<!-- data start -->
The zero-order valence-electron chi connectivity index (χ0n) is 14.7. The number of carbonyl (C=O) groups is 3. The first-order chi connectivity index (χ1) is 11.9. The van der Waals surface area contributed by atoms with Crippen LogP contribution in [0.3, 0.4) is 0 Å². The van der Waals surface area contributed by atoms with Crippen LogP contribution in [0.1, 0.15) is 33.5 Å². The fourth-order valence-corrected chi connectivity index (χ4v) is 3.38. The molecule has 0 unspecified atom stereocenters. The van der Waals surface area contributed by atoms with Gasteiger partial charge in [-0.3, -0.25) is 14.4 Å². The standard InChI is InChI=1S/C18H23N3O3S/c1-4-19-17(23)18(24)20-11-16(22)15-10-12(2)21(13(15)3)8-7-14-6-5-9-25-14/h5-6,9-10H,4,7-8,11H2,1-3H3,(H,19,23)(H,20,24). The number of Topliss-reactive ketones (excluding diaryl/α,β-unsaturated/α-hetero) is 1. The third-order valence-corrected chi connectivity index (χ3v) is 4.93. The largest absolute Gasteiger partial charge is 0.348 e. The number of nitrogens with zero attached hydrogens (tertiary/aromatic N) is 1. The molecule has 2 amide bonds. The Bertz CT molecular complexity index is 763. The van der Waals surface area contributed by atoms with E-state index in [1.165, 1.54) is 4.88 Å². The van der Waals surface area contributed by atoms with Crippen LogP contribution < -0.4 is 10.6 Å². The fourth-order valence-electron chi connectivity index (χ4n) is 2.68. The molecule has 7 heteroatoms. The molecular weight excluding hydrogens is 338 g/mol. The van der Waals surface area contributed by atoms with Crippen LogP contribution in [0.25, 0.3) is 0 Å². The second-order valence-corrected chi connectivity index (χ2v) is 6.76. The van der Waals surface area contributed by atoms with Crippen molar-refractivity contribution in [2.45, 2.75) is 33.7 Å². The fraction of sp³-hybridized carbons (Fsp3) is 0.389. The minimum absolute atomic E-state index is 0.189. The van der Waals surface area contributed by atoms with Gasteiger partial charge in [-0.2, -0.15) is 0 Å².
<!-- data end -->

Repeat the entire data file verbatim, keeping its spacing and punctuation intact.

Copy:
The zero-order valence-electron chi connectivity index (χ0n) is 14.7. The number of carbonyl (C=O) groups is 3. The first-order chi connectivity index (χ1) is 11.9. The van der Waals surface area contributed by atoms with Crippen LogP contribution in [0.3, 0.4) is 0 Å². The van der Waals surface area contributed by atoms with Crippen LogP contribution in [0.1, 0.15) is 33.5 Å². The fourth-order valence-corrected chi connectivity index (χ4v) is 3.38. The molecule has 0 unspecified atom stereocenters. The van der Waals surface area contributed by atoms with Gasteiger partial charge in [-0.3, -0.25) is 14.4 Å². The standard InChI is InChI=1S/C18H23N3O3S/c1-4-19-17(23)18(24)20-11-16(22)15-10-12(2)21(13(15)3)8-7-14-6-5-9-25-14/h5-6,9-10H,4,7-8,11H2,1-3H3,(H,19,23)(H,20,24). The number of Topliss-reactive ketones (excluding diaryl/α,β-unsaturated/α-hetero) is 1. The third-order valence-corrected chi connectivity index (χ3v) is 4.93. The largest absolute Gasteiger partial charge is 0.348 e. The number of nitrogens with zero attached hydrogens (tertiary/aromatic N) is 1. The molecule has 2 amide bonds. The Bertz CT molecular complexity index is 763. The van der Waals surface area contributed by atoms with E-state index in [1.165, 1.54) is 4.88 Å². The van der Waals surface area contributed by atoms with Crippen LogP contribution < -0.4 is 10.6 Å². The fourth-order valence-electron chi connectivity index (χ4n) is 2.68. The molecule has 7 heteroatoms. The molecular weight excluding hydrogens is 338 g/mol. The van der Waals surface area contributed by atoms with Crippen LogP contribution in [0.25, 0.3) is 0 Å². The second-order valence-corrected chi connectivity index (χ2v) is 6.76. The van der Waals surface area contributed by atoms with Crippen molar-refractivity contribution in [2.45, 2.75) is 33.7 Å². The fraction of sp³-hybridized carbons (Fsp3) is 0.389. The minimum absolute atomic E-state index is 0.189. The van der Waals surface area contributed by atoms with Gasteiger partial charge in [-0.2, -0.15) is 0 Å².